The Hundred-Year Diet, By Dr. Blair Beebe, M.D.

I am not sure that I actually want to live to be 100 years old. But if I did, Dr. Blair Beebe is who I would go to for advice. In his health and fitness guide, The Hundred-Year Diet, Dr. Beebe uses science and cold, hard facts to break down exactly what you need to do to live a longer, healthier, disease-free life.

The Hundred-Year Diet is different than most health and fitness tomes in a variety of ways. It’s not as lengthy as others, with about half of its 176 pages dedicated to recipes contributed by Sue Beebe, culinary expert and Dr. Beebe’s wife. She also supplies an interesting chapter entitled, “Tips and Tricks” to simplify the preparation of the recipes and to avoid some of the more common cooking pitfalls, like scorched pans.

The Hundred-Year Diet does not have any pictures in it at all, unlike a lot of the health and fitness books on the market today. There are no expensive accoutrements to purchase with it, like a yoga mat or a DVD. It also doesn’t make any claims promising that if you adhere to Dr. Beebe’s guidelines, you will lose eight inches around your midsection in a month.

What this book does do, however, is provide the scientific research behind what most of us already know and have a hard time accepting: to lose weight and reduce the chance of cardiovascular disease and a variety of other maladies, you must reduce your caloric intake and exercise vigorously and regularly. Dr. Beebe also discusses obesity, diabetes, and high blood pressure and clarifies which nutritional supplements are worth the investment and which ones aren’t.

This book is not for people trying to shortcut weight loss and Dr. Beebe mentions more than once that a healthy lifestyle takes hard work and commitment. But some of his guidelines are tough to take. For example, he recommends avoiding all alcohol, pastries, cakes, pies, ice cream, cheese, butter, cream, and red meat. In fact, only one of the recipes included in the book call for red meat. For the average person with a family at home, such restrictions might make the guidelines difficult to follow for an extended period of time, which may put long-term success at risk.

But for the reader who is truly interested in why you should exercise vigorously on a regular basis and how to prepare healthy meals that can help avoid premature death and disability, this book is invaluable. There is a handy table at the end of the book, “Food Values of Common Portions,” which illustrates the proper portion size for common foods that can be copied and posted on the refrigerator.

I had the chance to ask Dr. Beebe himself some questions about his motivation for writing this book and his opinion on other health and fitness-related topics:

What was your motivation for writing a health and fitness book based on science?

My patients regularly bring me articles and books from the popular press with recommendations unsupported by any evidence. For example, they might bring me two books with conflicting recommendations for weight reduction, one recommending low fat and the other low carbohydrates. A number of recent studies show that neither produces lasting weight control. The right answer: calorie restriction and exercise. Sadly, nothing else matters.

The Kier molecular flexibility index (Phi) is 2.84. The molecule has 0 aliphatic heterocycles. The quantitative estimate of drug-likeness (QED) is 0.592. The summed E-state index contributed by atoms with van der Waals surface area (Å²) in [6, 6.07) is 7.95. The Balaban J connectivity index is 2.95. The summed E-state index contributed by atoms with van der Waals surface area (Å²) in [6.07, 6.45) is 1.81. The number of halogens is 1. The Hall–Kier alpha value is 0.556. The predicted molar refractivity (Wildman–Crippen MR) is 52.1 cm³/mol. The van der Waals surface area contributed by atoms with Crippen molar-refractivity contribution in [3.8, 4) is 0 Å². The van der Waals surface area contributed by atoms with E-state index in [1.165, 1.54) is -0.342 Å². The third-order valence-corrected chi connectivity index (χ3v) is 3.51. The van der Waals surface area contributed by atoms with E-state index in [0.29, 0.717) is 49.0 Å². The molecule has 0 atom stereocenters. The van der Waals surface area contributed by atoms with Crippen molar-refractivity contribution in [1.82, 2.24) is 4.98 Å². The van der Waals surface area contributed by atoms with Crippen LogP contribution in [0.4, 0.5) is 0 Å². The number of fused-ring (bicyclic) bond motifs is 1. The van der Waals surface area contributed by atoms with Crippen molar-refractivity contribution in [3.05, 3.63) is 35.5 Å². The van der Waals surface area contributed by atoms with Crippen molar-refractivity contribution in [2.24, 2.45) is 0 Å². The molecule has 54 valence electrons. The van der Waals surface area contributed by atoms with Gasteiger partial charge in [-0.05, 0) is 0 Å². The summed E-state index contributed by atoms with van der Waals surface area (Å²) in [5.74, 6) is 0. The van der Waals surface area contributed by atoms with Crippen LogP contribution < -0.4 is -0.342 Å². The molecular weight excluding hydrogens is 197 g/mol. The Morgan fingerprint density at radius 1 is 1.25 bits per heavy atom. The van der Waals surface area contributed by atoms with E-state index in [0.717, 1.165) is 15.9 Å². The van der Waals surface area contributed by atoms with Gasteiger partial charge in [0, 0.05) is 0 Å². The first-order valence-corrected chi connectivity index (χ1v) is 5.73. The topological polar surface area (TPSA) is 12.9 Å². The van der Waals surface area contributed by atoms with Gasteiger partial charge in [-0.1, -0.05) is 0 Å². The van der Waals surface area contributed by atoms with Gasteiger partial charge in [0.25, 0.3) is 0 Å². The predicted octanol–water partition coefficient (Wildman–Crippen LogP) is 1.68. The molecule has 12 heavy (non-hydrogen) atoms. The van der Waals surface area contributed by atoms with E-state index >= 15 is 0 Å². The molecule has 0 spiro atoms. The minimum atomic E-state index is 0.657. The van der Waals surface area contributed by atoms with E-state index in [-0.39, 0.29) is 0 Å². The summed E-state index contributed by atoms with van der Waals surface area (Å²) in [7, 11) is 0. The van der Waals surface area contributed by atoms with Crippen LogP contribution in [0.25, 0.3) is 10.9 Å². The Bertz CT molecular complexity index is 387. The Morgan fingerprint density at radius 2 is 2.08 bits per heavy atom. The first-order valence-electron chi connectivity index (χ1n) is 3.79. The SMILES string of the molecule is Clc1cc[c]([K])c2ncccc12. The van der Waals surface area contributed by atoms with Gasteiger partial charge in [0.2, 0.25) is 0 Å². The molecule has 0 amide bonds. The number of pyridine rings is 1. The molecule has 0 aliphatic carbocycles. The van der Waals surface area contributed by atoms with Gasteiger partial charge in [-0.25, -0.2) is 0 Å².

The history of medicine is filled with popular ideas that failed, our modern versions of purges, bleeding, and leeches. Publishers in the popular press are not in a position to evaluate the quality of recommendations that they sell, but they do know what sells: the more shocking the advice, the better the sales.

Patients think that scientists keep changing their minds, but real scientists do not publish unsupported recommendations; or, if they do, they get severely criticized by editorials and letters to the editor in the scientific literature, where an author must show evidence and be subject to criticism. Advice about health promotion and disease prevention in the scientific literature has changed only slightly in recent years

I refrain from advising patients to change their health habits based on speculation, because I know that historically, speculation often turns out to be wrong. I want my patients to have advice they can rely on for predictable effectiveness. I invite them to read scientific articles concerning their specific situation from sources like The New England Journal of Medicine, often written in language accessible to most patients. My book points out key articles.

How successful have your patients been in their weight loss efforts after adopting your guidelines?

The key phrase is “after adopting your guidelines.” Patients tend to take the published word seriously, not distinguishing the difference between guidelines based on evidence, and those based on speculation. The overwhelming flood of information favors the popular press. My book is an attempt to restore the balance, at least for my patients.

Patients who do pay attention to calorie reduction and an increase in exercise consistently enjoy good results, but they don’t find it easy. Taking responsibility for bad habits takes self-control.

How successful can a reader expect to be, if she were to follow your guidelines faithfully?

As I Indicate in the book, the Framingham Study, and others, show that people who have normal weight, normal blood pressure, optimal cholesterol and triglyceride levels, no smoking, and participation in vigorous exercise have a sharp reduction in cardiovascular disease, diabetes, emphysema, etc., and they also have a longer life span and fewer years disabled. It’s predictable. Overweight people who permanently cut their calories and increase exercise will be thinner and healthier. Patients who are unsuccessful usually have problems with portion size, snacking, a preference for high calorie foods, and other bad habits.